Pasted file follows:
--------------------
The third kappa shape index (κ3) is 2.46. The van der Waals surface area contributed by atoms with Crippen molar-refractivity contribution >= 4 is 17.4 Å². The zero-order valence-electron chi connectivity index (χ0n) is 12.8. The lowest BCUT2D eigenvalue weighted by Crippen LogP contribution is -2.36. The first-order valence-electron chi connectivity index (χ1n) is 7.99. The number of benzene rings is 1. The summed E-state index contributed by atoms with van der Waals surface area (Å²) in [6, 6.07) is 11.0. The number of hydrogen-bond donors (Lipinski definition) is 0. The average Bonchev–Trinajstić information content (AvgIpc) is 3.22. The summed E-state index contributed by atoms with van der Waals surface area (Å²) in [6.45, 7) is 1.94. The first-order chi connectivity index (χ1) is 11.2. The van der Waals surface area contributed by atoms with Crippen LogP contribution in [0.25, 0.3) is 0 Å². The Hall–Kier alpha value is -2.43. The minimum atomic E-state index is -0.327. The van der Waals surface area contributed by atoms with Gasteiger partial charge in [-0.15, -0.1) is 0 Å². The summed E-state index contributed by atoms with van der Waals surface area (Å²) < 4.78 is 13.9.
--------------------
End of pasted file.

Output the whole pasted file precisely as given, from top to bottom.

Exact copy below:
The third kappa shape index (κ3) is 2.46. The van der Waals surface area contributed by atoms with Crippen molar-refractivity contribution >= 4 is 17.4 Å². The zero-order valence-electron chi connectivity index (χ0n) is 12.8. The lowest BCUT2D eigenvalue weighted by Crippen LogP contribution is -2.36. The first-order valence-electron chi connectivity index (χ1n) is 7.99. The number of benzene rings is 1. The summed E-state index contributed by atoms with van der Waals surface area (Å²) in [6, 6.07) is 11.0. The number of hydrogen-bond donors (Lipinski definition) is 0. The average Bonchev–Trinajstić information content (AvgIpc) is 3.22. The summed E-state index contributed by atoms with van der Waals surface area (Å²) in [6.45, 7) is 1.94. The first-order chi connectivity index (χ1) is 11.2. The van der Waals surface area contributed by atoms with Crippen LogP contribution in [0.25, 0.3) is 0 Å². The Hall–Kier alpha value is -2.43. The minimum atomic E-state index is -0.327. The van der Waals surface area contributed by atoms with Gasteiger partial charge in [-0.15, -0.1) is 0 Å². The summed E-state index contributed by atoms with van der Waals surface area (Å²) < 4.78 is 13.9.